The long wait for practical driving tests has resulted in unofficial brokers charging up to £400 for learner drivers to jump the queue.
An investigation by the Observer newspaper discovered brokers are using software bots to reserve driving test slots as soon as they become available, then selling them for a huge mark-up.
The number of learners waiting to take a test has now risen above 500,000 – up from around 150,000 before the pandemic. London and the south east are particularly affected, with some drivers travelling hundreds of miles to take a test in another part of the UK.
The problem has been exacerbated due to a series of strikes by driving instructors. In July, the government estimated that around 25,000 driving tests had been cancelled and rebooked due to industrial action.
Check driving test availability
We certainly don’t advise paying a third party for a driving test slot. It may require patience and perseverance, but the Driver and Vehicle Standards Agency (DVSA) has an online service that allows learner drivers to check for available tests almost in real-time.
The DVSA’s online tool is updated every 30 minutes and is available from 6am to 11.40pm every day.
It lists every test location in Great Britain (England, Scotland and Wales, but not Northern Ireland), along with current availability. You can book a test up to 24 weeks in the future.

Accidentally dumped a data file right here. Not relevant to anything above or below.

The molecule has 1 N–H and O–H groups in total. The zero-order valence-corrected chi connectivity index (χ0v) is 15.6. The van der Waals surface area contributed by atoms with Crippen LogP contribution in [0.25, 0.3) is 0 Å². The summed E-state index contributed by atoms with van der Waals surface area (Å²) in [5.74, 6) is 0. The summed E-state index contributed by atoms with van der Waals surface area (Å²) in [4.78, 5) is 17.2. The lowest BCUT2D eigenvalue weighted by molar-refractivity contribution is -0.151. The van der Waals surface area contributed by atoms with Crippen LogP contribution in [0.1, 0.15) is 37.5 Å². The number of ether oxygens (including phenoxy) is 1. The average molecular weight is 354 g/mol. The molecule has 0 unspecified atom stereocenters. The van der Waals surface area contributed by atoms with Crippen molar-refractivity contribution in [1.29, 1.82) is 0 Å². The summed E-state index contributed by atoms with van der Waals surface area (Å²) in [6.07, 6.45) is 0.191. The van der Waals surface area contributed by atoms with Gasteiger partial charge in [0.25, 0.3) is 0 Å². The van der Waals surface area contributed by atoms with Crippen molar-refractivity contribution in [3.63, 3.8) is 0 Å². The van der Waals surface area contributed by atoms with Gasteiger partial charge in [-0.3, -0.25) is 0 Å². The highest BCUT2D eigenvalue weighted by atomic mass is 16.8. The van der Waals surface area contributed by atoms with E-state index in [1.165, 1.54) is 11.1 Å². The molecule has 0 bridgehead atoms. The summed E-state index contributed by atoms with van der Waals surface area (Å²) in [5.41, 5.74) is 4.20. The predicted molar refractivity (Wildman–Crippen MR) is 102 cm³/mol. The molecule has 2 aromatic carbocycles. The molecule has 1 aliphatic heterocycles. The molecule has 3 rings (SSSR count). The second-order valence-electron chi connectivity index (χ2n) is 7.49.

Book a driving test online
One of four descriptions will be displayed alongside each driving test centre location:
- Appointments available – tests are available within the next six weeks.
- Limited availability – between 90 and 95 percent of all appointments in the next six weeks are booked.
- Very limited availability – more than 95 percent of all appointments in the next six weeks are booked.
- No availability – there are no appointments within the next six weeks.
The service shows availability for car tests, as well as lorry, bus and coach, plus Motorcycle Module 1 and 2.
Officials advise learner drivers to use the service while they wait to book a test. However, the website does state: ‘when you reach the front of the queue, there is no guarantee that appointments will still be available. It’s possible that available appointments might have been booked.’
The DVSA also suggests learner drivers don’t use brokers or third-party websites that ‘charge for something that people can do for free themselves via our online booking service. There is not a “waiting list” or “cancellation list” for driving tests. You can only book the appointments that you can see online.’
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